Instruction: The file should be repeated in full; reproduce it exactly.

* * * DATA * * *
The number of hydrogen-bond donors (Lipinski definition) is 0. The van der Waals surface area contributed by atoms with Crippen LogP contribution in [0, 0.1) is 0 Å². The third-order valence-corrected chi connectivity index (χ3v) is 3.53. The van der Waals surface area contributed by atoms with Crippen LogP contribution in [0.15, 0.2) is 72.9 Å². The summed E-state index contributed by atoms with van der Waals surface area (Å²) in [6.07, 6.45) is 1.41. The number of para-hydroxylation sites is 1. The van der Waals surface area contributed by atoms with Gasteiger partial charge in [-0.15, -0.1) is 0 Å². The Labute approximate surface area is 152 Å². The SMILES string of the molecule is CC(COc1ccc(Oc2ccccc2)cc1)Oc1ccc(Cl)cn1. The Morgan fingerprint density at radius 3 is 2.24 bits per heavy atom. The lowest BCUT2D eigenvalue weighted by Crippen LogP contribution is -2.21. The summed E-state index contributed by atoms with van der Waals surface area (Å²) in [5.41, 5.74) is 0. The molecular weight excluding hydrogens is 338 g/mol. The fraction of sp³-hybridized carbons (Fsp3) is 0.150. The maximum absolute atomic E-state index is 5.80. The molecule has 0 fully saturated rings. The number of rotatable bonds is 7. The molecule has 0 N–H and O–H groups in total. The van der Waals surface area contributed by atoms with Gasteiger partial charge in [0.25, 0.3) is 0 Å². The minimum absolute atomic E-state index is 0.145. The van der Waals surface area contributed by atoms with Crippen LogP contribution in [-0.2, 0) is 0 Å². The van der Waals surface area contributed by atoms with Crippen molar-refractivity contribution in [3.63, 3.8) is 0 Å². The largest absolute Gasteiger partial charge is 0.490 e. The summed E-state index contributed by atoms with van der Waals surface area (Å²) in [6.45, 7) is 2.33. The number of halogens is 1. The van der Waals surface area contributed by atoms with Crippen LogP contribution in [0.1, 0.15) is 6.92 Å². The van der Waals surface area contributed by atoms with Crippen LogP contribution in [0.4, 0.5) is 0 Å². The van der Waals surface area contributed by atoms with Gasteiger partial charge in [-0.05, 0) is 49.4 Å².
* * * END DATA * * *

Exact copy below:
The number of hydrogen-bond donors (Lipinski definition) is 0. The van der Waals surface area contributed by atoms with Crippen LogP contribution in [0, 0.1) is 0 Å². The third-order valence-corrected chi connectivity index (χ3v) is 3.53. The van der Waals surface area contributed by atoms with Crippen LogP contribution in [0.15, 0.2) is 72.9 Å². The summed E-state index contributed by atoms with van der Waals surface area (Å²) in [6.07, 6.45) is 1.41. The number of para-hydroxylation sites is 1. The van der Waals surface area contributed by atoms with Gasteiger partial charge in [-0.15, -0.1) is 0 Å². The Labute approximate surface area is 152 Å². The SMILES string of the molecule is CC(COc1ccc(Oc2ccccc2)cc1)Oc1ccc(Cl)cn1. The Morgan fingerprint density at radius 3 is 2.24 bits per heavy atom. The lowest BCUT2D eigenvalue weighted by Crippen LogP contribution is -2.21. The summed E-state index contributed by atoms with van der Waals surface area (Å²) in [5.41, 5.74) is 0. The molecular weight excluding hydrogens is 338 g/mol. The fraction of sp³-hybridized carbons (Fsp3) is 0.150. The maximum absolute atomic E-state index is 5.80. The molecule has 0 fully saturated rings. The number of rotatable bonds is 7. The molecule has 0 N–H and O–H groups in total. The van der Waals surface area contributed by atoms with Gasteiger partial charge in [0.25, 0.3) is 0 Å². The minimum absolute atomic E-state index is 0.145. The van der Waals surface area contributed by atoms with Crippen LogP contribution in [-0.2, 0) is 0 Å². The van der Waals surface area contributed by atoms with Crippen molar-refractivity contribution in [3.63, 3.8) is 0 Å². The largest absolute Gasteiger partial charge is 0.490 e. The summed E-state index contributed by atoms with van der Waals surface area (Å²) in [6.45, 7) is 2.33. The number of halogens is 1. The van der Waals surface area contributed by atoms with Crippen LogP contribution in [0.1, 0.15) is 6.92 Å². The van der Waals surface area contributed by atoms with Crippen LogP contribution in [0.4, 0.5) is 0 Å². The van der Waals surface area contributed by atoms with Gasteiger partial charge in [-0.05, 0) is 49.4 Å².